CIA finds Russia worked to aid Trump
Secret report sees ties to hacked DNC e-mails given to WikiLeaks
WASHINGTON — The CIA has concluded in a secret assessment that Russia intervened in the 2016 election to help Donald Trump win the presidency, rather than just to undermine confidence in the US electoral system, according to officials briefed on the matter.
Intelligence agencies have identified individuals with connections to the Russian government who provided WikiLeaks with thousands of hacked e-mails from the Democratic National Committee and others, including Hillary Clinton’s campaign chairman, according to US officials.
Those officials described the individuals as actors known to the intelligence community and part of a wider Russian operation to boost Trump and hurt Clinton’s chances.
“It is the assessment of the intelligence community that Russia’s goal here was to favor one candidate over the other, to help Trump get elected,” said a senior US official briefed on an intelligence presentation made to senators. “That’s the consensus view.”
The Obama administration has been debating for months how to respond to the alleged Russian intrusions, with officials concerned about escalating tensions with Moscow and being accused of trying to boost Clinton’s campaign.
In September, during a secret briefing for congressional leaders, Senate majority leader Mitch McConnell, a Kentucky Republican, voiced doubts about the veracity of the intelligence, according to officials present.
The Trump transition team dismissed the CIA’s assessment Friday night.
“These are the same people that said Saddam Hussein had weapons of mass destruction,’’ the president-elect’s transition team said in a statement. “The election ended a long time ago in one of the biggest Electoral College victories in history. It’s now time to move on and ‘Make America Great Again.’ ”
Trump has consistently dismissed the findings about Russian hacking. “I don’t believe they interfered” in the election, he told Time magazine this week. The hacking, he said, “could be Russia. And it could be China. And it could be some guy in his home in New Jersey.”
The CIA shared its latest assessment with key senators in a closed-door briefing on Capitol Hill last week, in which agency officials cited a growing body of intelligence from multiple sources. Agency briefers told the senators it was now “quite clear” that electing Trump was Russia’s goal, according to the officials, who spoke on the condition of anonymity to discuss intelligence matters.
The CIA presentation to senators about Russia’s intentions fell short of a formal US assessment produced by all 17 intelligence agencies.
A senior US official said there were minor disagreements among intelligence officials about the agency’s assessment, in part because some questions remain unanswered.
For example, intelligence agencies do not have specific intelligence showing officials in the Kremlin “directing” the identified individuals to pass the Democratic e-mails to WikiLeaks, a second senior US official said. Those actors, according to the official, were “one step” removed from the Russian government, rather than government employees.
Moscow has in the past used middlemen to participate in sensitive intelligence operations so it has plausible deniability.
Julian Assange, the founder of WikiLeaks, has said the Kremlin was not the source.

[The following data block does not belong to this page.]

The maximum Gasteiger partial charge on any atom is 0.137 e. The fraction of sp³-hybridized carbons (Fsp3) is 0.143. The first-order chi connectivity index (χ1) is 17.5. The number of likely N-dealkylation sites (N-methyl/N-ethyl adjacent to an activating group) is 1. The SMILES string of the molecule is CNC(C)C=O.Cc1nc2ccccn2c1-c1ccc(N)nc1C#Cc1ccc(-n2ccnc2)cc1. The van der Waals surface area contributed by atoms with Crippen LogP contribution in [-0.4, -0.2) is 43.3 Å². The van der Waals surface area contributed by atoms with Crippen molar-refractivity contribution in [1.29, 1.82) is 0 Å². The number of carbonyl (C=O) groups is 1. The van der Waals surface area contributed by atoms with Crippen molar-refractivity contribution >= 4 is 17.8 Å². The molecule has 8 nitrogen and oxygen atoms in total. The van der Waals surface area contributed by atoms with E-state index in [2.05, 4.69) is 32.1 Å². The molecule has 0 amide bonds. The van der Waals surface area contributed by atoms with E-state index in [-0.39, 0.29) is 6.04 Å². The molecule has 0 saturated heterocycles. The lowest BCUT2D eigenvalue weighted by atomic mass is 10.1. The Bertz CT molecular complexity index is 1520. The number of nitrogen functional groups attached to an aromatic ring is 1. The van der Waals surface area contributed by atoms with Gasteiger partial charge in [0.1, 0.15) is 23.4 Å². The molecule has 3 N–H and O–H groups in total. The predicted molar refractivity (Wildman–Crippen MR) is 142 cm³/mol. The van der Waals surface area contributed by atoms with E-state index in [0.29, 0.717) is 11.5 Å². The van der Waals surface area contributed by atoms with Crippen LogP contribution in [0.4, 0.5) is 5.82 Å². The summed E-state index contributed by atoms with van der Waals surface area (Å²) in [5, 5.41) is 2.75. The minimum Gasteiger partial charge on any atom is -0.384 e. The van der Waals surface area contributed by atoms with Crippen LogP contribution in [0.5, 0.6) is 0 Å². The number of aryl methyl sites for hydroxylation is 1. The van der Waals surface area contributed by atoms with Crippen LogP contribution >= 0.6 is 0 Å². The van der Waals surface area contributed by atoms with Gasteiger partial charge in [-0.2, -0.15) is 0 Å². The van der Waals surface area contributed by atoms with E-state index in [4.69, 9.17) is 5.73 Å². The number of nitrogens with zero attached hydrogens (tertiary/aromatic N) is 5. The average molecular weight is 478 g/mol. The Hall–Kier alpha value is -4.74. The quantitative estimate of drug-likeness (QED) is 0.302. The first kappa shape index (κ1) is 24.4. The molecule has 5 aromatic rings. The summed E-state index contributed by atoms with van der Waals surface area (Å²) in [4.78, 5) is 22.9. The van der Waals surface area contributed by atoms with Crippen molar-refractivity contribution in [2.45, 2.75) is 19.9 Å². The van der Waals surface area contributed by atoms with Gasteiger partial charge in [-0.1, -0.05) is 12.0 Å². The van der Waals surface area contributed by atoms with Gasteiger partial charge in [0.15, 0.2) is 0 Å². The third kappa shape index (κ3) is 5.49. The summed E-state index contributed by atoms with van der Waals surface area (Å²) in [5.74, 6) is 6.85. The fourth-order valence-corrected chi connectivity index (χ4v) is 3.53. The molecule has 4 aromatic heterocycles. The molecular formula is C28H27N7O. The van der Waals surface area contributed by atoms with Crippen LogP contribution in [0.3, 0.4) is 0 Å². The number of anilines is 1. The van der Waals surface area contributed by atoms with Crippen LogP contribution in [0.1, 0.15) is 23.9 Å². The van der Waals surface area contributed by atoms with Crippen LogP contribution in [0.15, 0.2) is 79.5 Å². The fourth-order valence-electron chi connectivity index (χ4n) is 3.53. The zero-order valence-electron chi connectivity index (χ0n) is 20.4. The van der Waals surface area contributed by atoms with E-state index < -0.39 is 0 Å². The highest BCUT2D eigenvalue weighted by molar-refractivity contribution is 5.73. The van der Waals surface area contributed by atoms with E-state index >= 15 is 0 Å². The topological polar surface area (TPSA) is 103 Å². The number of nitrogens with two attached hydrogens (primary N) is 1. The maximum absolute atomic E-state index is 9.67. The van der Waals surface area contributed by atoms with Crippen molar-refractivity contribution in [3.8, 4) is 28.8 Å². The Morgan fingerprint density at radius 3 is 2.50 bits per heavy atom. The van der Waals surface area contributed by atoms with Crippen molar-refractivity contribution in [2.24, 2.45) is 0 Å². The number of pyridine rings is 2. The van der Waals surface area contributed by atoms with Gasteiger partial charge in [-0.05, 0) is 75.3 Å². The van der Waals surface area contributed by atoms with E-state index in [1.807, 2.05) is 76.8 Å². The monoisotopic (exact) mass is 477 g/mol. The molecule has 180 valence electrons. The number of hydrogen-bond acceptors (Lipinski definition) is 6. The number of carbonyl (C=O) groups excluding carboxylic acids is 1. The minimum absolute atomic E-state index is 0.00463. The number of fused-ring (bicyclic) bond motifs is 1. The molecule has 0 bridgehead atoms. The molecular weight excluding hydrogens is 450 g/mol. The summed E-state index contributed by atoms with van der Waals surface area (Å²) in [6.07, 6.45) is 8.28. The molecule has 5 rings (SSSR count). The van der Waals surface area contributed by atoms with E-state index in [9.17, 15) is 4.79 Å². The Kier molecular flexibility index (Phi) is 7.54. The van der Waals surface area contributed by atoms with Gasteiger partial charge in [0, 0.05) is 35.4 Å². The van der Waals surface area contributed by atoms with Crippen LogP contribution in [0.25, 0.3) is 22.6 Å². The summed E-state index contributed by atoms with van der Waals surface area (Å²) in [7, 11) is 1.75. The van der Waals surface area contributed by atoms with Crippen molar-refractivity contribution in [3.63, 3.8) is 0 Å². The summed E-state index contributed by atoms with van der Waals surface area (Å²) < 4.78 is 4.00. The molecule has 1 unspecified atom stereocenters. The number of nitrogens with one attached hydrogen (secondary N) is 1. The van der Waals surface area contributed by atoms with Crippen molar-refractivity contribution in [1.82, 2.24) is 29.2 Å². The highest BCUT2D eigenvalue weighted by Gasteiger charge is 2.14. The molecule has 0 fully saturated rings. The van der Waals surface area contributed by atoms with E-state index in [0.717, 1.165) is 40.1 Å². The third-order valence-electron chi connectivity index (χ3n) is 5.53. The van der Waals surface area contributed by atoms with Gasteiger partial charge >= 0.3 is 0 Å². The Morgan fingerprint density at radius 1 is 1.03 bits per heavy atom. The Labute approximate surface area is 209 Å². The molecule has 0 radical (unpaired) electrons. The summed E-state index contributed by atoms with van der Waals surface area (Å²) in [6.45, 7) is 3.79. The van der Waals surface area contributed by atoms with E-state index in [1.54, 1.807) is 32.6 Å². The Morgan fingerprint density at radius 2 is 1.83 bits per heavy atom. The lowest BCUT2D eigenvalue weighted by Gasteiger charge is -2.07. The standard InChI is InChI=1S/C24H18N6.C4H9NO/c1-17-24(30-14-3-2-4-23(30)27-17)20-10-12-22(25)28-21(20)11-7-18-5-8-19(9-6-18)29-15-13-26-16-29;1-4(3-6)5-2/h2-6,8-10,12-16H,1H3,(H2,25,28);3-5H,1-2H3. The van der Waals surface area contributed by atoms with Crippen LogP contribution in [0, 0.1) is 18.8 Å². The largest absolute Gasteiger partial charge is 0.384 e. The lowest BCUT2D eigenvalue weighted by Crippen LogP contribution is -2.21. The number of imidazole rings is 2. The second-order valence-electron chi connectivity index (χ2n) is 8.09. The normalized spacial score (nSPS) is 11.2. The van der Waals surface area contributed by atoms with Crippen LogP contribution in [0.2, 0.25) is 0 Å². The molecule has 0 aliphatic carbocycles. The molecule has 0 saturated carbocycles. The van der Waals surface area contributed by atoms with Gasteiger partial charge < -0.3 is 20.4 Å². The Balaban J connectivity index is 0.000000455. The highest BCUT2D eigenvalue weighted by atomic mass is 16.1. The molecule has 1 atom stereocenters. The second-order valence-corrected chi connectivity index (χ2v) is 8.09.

The White House and CIA officials declined to comment.
On Friday, the White House said President Obama had ordered a “full review” of Russian hacking during the campaign, as pressure from Congress has grown for greater public understanding of what Moscow did to influence the electoral process.
“We may have crossed into a new threshold, and it is incumbent upon us to take stock of that, to review, to conduct some after-action, to understand what has happened, and to impart some lessons learned,” Obama’s homeland security adviser, Lisa Monaco, said at a Washington breakfast hosted by the Christian Science Monitor.
Obama wants the report before he leaves office, Monaco said. In her remarks, she didn’t address the latest CIA assessment, which hasn’t been previously disclosed.
Seven Democratic senators last week asked Obama to declassify details about the intrusions and why officials believe the Kremlin was behind the operation. Officials said Friday that the senators specifically were asking the White House to release portions of the CIA’s presentation.
This week, top Democratic lawmakers in the House also sent a letter to Obama, asking for briefings on Russian interference in the election.
In previous assessments, the CIA and other intelligence agencies told the White House and congressional leaders that they believed Moscow’s aim was to undermine confidence in the US electoral system. The assessments stopped short of saying the goal was to help elect Trump.
On Oct. 7, the intelligence community officially accused Moscow of seeking to interfere in the election through the hacking of ‘‘political organizations.’’ Though the statement never specified which party, it was clear that officials were referring to cyberintrusions into the computers of the DNC and other Democratic groups and individuals.
Though Russia has long conducted cyberspying on US agencies, companies, and organizations, this presidential campaign marks the first time Moscow has attempted through cyber means to interfere in the outcome of an election, the officials said.
Some key Republican lawmakers have continued to question the quality of evidence supporting Russian involvement.
‘‘I’ll be the first one to come out and point at Russia if there’s clear evidence, but there is no clear evidence — even now,’’ said Representative Devin Nunes, a California Republican who is the chairman of the House Intelligence Committee and a member of the Trump transition team.